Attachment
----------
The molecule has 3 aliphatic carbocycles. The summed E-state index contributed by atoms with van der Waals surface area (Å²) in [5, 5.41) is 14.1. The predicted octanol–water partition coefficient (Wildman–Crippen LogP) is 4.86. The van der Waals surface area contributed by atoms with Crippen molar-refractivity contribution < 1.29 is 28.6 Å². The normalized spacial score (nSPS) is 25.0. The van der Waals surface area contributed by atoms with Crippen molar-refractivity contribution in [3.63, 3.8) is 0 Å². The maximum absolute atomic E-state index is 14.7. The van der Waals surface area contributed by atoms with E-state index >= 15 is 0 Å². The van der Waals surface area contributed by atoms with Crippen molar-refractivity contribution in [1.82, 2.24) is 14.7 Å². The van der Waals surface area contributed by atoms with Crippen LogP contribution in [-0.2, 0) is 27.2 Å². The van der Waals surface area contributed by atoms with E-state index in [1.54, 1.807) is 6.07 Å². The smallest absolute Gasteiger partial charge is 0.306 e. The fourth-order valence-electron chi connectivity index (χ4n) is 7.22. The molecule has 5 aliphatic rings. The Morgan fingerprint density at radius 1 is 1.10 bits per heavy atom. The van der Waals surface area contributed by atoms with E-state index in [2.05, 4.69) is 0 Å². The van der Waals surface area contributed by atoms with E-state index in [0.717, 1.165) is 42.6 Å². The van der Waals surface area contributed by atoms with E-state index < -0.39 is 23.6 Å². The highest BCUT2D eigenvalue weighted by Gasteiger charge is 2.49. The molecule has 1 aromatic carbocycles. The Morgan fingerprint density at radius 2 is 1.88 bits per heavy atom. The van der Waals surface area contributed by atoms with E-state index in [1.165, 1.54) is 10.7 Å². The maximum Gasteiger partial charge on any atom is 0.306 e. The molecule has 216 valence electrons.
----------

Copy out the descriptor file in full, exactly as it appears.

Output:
The molecule has 3 aliphatic carbocycles. The summed E-state index contributed by atoms with van der Waals surface area (Å²) in [5, 5.41) is 14.1. The predicted octanol–water partition coefficient (Wildman–Crippen LogP) is 4.86. The van der Waals surface area contributed by atoms with Crippen molar-refractivity contribution < 1.29 is 28.6 Å². The normalized spacial score (nSPS) is 25.0. The van der Waals surface area contributed by atoms with Crippen molar-refractivity contribution in [3.63, 3.8) is 0 Å². The maximum absolute atomic E-state index is 14.7. The van der Waals surface area contributed by atoms with E-state index >= 15 is 0 Å². The van der Waals surface area contributed by atoms with Crippen molar-refractivity contribution in [1.82, 2.24) is 14.7 Å². The van der Waals surface area contributed by atoms with Crippen LogP contribution in [-0.2, 0) is 27.2 Å². The van der Waals surface area contributed by atoms with E-state index in [1.54, 1.807) is 6.07 Å². The smallest absolute Gasteiger partial charge is 0.306 e. The fourth-order valence-electron chi connectivity index (χ4n) is 7.22. The molecule has 5 aliphatic rings. The Morgan fingerprint density at radius 1 is 1.10 bits per heavy atom. The van der Waals surface area contributed by atoms with E-state index in [2.05, 4.69) is 0 Å². The van der Waals surface area contributed by atoms with E-state index in [0.717, 1.165) is 42.6 Å². The van der Waals surface area contributed by atoms with E-state index < -0.39 is 23.6 Å². The highest BCUT2D eigenvalue weighted by Gasteiger charge is 2.49. The molecule has 1 aromatic carbocycles. The Morgan fingerprint density at radius 2 is 1.88 bits per heavy atom. The van der Waals surface area contributed by atoms with E-state index in [1.165, 1.54) is 10.7 Å². The maximum Gasteiger partial charge on any atom is 0.306 e. The molecule has 216 valence electrons.